As well as being sometimes prohibitively expensive, hearing aids are often uncomfortable and too conspicuous for their owners — but by making them smaller, the device become less powerful. Wear instead aims to help those with hearing loss incorporate the device into their outfit, as well as giving them clearer sound.
Developed by music producer Michelle Temple and Eric Rosenthal, president of audio and video tech company Creative Technology, the device is not only an amplifier like many older hearing aids, but is a collection of high-fidelity directional microphones that can be controlled by the user depending on their situation. Wear uses analog rather than digital signal processing to avoid the problems involved with audio delays and to take advantage of its abilities with near-field signals: nearer sounds are amplified while others are diminished. Although not designed to completely replace the traditional hearing aid, Wear performs better in noisy environments where picking out individual signals is difficult. Users can also simply hold the device towards the person speaking in order to hear them better.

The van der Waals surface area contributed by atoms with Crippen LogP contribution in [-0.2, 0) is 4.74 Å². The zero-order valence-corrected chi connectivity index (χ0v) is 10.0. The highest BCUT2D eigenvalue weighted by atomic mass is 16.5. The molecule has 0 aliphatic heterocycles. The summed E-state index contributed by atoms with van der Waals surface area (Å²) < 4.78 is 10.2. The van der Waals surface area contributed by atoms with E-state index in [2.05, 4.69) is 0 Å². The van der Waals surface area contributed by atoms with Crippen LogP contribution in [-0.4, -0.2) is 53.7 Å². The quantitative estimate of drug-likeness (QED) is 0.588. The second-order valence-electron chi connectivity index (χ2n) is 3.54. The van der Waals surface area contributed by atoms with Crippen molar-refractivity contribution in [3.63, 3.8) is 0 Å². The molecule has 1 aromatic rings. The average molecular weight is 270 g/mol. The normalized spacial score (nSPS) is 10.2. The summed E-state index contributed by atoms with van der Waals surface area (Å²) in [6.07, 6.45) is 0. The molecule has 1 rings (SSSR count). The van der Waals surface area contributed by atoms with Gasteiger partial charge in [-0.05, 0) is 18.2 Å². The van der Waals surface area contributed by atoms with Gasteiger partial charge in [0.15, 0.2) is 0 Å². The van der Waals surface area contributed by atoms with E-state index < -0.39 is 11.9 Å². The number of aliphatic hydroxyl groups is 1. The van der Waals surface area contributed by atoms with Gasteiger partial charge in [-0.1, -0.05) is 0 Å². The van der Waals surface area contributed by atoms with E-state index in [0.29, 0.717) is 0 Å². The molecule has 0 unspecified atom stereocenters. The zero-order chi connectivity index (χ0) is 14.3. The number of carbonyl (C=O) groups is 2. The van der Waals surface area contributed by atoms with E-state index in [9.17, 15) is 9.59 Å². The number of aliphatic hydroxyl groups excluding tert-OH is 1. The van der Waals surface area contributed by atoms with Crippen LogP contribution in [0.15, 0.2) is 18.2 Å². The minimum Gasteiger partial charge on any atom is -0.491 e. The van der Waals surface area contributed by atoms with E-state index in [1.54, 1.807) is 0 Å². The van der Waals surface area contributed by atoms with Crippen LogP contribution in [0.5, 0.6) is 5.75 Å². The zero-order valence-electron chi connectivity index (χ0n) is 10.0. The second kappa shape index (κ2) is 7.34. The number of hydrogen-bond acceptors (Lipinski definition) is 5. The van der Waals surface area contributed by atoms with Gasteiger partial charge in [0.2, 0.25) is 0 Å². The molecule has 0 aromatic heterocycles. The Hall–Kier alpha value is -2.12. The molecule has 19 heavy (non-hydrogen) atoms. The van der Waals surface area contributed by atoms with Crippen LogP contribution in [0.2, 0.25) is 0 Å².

The device itself is a circular pickup, available in dark red plastic or a wood and metal finish and worn on a chain around the neck. Its stylish design means it can complement outfits and stop wearers from feeling embarrassed by their medical device. Although the current model uses 3.5mm headphones, the team hopes to investigate the potential of bone conduction in later versions. The video below explains more about the project:
Through a recent succesful Kickstarter campaign, the product could be purchased for as low as USD 50. Wear isn’t the only project to redesign the hearing aid to cut the cost of the devices — the BioAid is another example, which turns the iPhone into hearing aid.